History of the Journal

Striving for critical and considered writing

Founded in 1991, the British Gestalt Journal is now the longest running publication of its kind in the world. It is an international peer-reviewed journal which publishes articles, reports, interviews, reviews, news, and information on all aspects of Gestalt theory and related applications. Contributors include well known and widely published Gestalt authors and practitioners as well as emergent writers of all ages and experience.

The BGJ is published twice a year in May and November as a printed journal and is now also available as a digital download. It has a committed editorial practice which actively supports contributors through the writing process.

The British Gestalt Journal was first published in 1991 with Malcolm Parlett as its first editor and Ray Edwards as production editor.  At the time its concerns were with developing a distinctively British identity for Gestalt therapy, which was sometimes viewed suspiciously as an import from the USA, complete with American values and language.  With a powerful psychoanalytical establishment in the UK, there was a need for Gestalt therapists to develop a stronger intellectual tradition in order to be able to engage more rigorously in demonstrating what the gestalt approach had to offer.  Much of the prevalent popular knowledge of gestalt therapy was out of date, promulgated by historic videos and teaching material, and the BGJ hoped to stimulate fresh thinking, high quality writing and to encourage practitioners to engage more assertively in writing about the rich and fertile  concepts that underpinned their work.  

As a process-orientated, phenomenologically-focussed, creative approach to engaging with human experience, Gestalt therapy is characteristically a vivid, experimental, embodied approach rather than the application of certain techniques and agendas for change. However there is a rich foundation in European critical theory and philosophical thought, including existentialism, phenomenology, field theory, psychoanalysis, holism, Gestalt psychology as well as influences from American pragmatism and Zen philosophy.  It was this richness which the BGJ wanted to draw on and to crystallize in a written tradition which would build bridges with other forms of psychotherapy and extend to other applications of gestalt theory.

Christine Stevens took over the editorship in 2007 and invited Katy Wakelin and Belinda Harris to join her as assistant editors. In the sixteen years since the BGJ started, the landscape had changed to the extent that many more books had been published on aspects of gestalt theory and practice, often containing chapters that had initially been published as articles in the BGJ; and other journals such as The Gestalt Review and the Gestalt Journal of Australia had been founded.  Contemporary challenges and opportunities include the UK government’s requirement for therapy modalities to demonstrate their evidence base in order to be commissioned by public services.  This opens up the issue of how we research our clinical practice, both in ways that demonstrate its effectiveness in relation to other therapies, for example by outcome measurement, as well as improving the quality of the client experience, for example by case studies and analysis of clinical experience.   There has also been a growth of gestalt theory being applied in new areas such as organisational development and executive coaching, and this is reflected in the pages of the BGJ.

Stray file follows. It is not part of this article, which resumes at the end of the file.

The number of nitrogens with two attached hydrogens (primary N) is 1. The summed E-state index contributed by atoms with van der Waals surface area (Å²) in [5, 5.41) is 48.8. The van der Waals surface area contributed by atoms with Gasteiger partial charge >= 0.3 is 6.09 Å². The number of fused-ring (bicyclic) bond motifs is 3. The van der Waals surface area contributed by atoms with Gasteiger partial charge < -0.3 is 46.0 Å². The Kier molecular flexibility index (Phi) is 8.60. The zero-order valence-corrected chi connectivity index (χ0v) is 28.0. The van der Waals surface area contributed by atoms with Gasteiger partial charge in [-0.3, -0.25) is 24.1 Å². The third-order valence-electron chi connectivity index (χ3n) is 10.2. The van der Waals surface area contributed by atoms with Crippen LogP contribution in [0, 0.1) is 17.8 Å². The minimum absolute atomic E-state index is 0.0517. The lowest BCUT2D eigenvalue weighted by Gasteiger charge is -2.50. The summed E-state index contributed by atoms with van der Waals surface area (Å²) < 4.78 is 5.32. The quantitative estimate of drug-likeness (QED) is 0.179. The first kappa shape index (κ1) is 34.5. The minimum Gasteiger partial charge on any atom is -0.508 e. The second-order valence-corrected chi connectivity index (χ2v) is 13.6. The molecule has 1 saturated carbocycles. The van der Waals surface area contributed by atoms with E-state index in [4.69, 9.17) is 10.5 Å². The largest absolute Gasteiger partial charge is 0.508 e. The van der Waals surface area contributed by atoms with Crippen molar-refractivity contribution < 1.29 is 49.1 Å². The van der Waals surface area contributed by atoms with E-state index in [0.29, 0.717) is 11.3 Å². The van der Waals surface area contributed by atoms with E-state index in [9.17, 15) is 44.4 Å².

The BGJ has always had an international flavour, reflected in its subscribers list and in the occasional articles published in translation from a European language.  With the recent dramatic growth of gestalt trainings and practitioners in Europe, particularly in the eastern countries and also in Asia and South America, the role of the Journal has become more important in supporting new writing and providing an archive of articles which are proving valuable for trainees as well as established practitioners.  The new website work in 2014 is enabling us for the first time to provide digital downloads of archive articles as well as electronic versions of current issues for subscribers and potentially to make articles available via the website in languages other than English.  All of these developments continue what Malcolm Parlett in his first editorial described as the “art and skill” of Gestalt therapy  –  and  of the BGJ – being  “alive, fresh and relevant while holding onto its essence and unique vision”.